The Application of Quality by Design to Analytical Methods

To monitor and control processes or products, analytical methodology must be fit for purpose. An approach to apply quality by design principles to the design and evaluation of analytical methods has therefore been developed to meet these needs.

This article features a downloadable template on which to conduct a failure mode effect analysis (FMEA).
Oct 02, 2007
Volume 31, Issue 10

During the past few years, regulatory agencies have placed an increased emphasis on pharmaceutical process understanding. The US Food and Drug Administration's Pharmaceutical CGMPs for the 21st Century—A Risk Based Approach describes how combining a focus on process understanding with a structured risk-assessment process can help develop control strategies that enhance process robustness (1). Similar concepts are also discussed in ICH Q8 Pharmaceutical Development and International Conference on Harmonisation (ICH) Q9 Quality Risk Management (2, 3). Collectively, these principles are described as "quality by design" (QbD). As defined by Janet Woodcock in 2004, "QbD means that product and process performance characteristics are scientifically designed to meet specific objectives, not merely empirically derived from performance of test batches." This article describes how the principles of QbD being developed for manufacturing processes can equally well be applied to ensure that analytical tests methods and process analytical technology (PAT) are robust, as defined by ICH Q2(R1), and rugged, as defined by the United States Pharmacopeia (USP) (4, 5).

Analytical method robustness testing typically involves evaluating the influence of small changes in the operating conditions. Ruggedness testing identifies the degree of reproducibility of test results obtained by the analysis of the same sample under various normal test conditions such as different laboratories, analysts, and instruments. The term robustness has been used differently when describing chemical processes and includes factors deemed as robustness parameters and ruggedness factors in the analytical world. Processes, for example, have been defined as robust if they have the ability to tolerate the expected variability of raw materials, operating conditions, process equipment, environmental conditions, and human factors (6).

The examples in this article are based on chromatographic and PAT methods to support new-product development. Nonetheless, the concepts can be applied to any method type and can be used to improve the reliability of established methods. As the principles described in this article bring fundamental method understanding, the adoption of this approach will reduce manufacturing resources involved with investigating out-of-specification results as well as increase the confidence in analysis testing cycle times. They also lay the foundations for less regulatory oversight of method changes, which should facilitate innovation and continuous improvement.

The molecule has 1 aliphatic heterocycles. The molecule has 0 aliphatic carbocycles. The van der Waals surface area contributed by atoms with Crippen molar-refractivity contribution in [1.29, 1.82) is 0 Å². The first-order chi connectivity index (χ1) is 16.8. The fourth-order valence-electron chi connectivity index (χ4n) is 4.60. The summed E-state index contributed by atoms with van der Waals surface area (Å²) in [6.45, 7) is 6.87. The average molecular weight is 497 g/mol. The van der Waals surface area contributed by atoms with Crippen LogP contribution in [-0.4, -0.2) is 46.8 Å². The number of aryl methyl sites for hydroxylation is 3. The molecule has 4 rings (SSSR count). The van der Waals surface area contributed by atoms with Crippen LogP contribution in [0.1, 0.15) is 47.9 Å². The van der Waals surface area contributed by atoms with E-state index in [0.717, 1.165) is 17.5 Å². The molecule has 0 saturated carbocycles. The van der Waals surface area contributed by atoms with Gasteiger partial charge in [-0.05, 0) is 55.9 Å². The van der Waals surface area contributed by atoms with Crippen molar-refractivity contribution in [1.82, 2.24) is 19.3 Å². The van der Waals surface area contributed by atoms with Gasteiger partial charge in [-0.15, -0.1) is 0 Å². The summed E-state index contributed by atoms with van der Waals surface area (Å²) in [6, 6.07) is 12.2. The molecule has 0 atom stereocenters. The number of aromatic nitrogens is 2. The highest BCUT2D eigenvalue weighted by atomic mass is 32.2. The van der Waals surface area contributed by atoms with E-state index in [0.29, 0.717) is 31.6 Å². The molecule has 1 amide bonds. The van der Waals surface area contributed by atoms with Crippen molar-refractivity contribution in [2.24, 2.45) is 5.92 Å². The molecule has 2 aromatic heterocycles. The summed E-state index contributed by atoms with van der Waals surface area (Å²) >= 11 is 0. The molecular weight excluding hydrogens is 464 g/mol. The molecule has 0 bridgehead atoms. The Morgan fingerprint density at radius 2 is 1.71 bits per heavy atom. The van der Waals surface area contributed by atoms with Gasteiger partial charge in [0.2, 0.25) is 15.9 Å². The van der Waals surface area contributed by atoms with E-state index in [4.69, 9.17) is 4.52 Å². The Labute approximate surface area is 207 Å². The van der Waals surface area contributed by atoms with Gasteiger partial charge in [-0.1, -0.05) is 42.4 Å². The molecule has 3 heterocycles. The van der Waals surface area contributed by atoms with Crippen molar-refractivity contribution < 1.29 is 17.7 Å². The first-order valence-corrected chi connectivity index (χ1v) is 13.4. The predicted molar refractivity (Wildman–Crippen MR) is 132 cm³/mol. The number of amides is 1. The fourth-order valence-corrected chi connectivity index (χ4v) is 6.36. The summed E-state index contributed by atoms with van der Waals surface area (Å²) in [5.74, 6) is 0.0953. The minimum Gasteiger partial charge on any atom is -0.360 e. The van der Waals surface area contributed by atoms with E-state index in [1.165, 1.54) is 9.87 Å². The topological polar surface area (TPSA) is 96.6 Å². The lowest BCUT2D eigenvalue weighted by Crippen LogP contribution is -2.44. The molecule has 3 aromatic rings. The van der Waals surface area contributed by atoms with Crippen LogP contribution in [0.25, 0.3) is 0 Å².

Processes must meet current good manufacturing practices to ensure drug products meet safety and efficacy requirements (7). Traditionally, this requirement has been met by performing process validation studies on three batches. It has been recognized that this approach is unlikely to fully represent routine manufacture and unlikely to cover all potential sources of variability (e.g., raw materials, operators, shifts, reactor vessels). Moheb Nasr, director of the Office of New Drug Quality Assessment at FDA, has identified this issue as a challenge to the regulatory process and has stated that there is currently a "focus on process validation and not process understanding" (8).

In a similar way, the traditional approach to analytical method validation described in ICH Q2(R1) and analytical method transfer represents a one-off evaluation of the method and does not provide a high level of assurance of method reliability. The limited understanding of a method obtained through these traditional approaches has often led to it passing the technology transfer exercise (by chance) from development into use in commercial manufacturing facilities. In reality a significant method variable had not been fully explored, thereby leading to method failure some months post-transfer. Even when transfers have failed (the more desirable scenario if the method is poor, enabling issues to be identified), significant resources are often required to attempt to remedy the causes of the transfer failure, usually at a time when there is considerable pressure to support the introduction and launch of a new product. Both of these scenarios are undesirable and would be recognized in many pharmaceutical analysis laboratories as significant issues.

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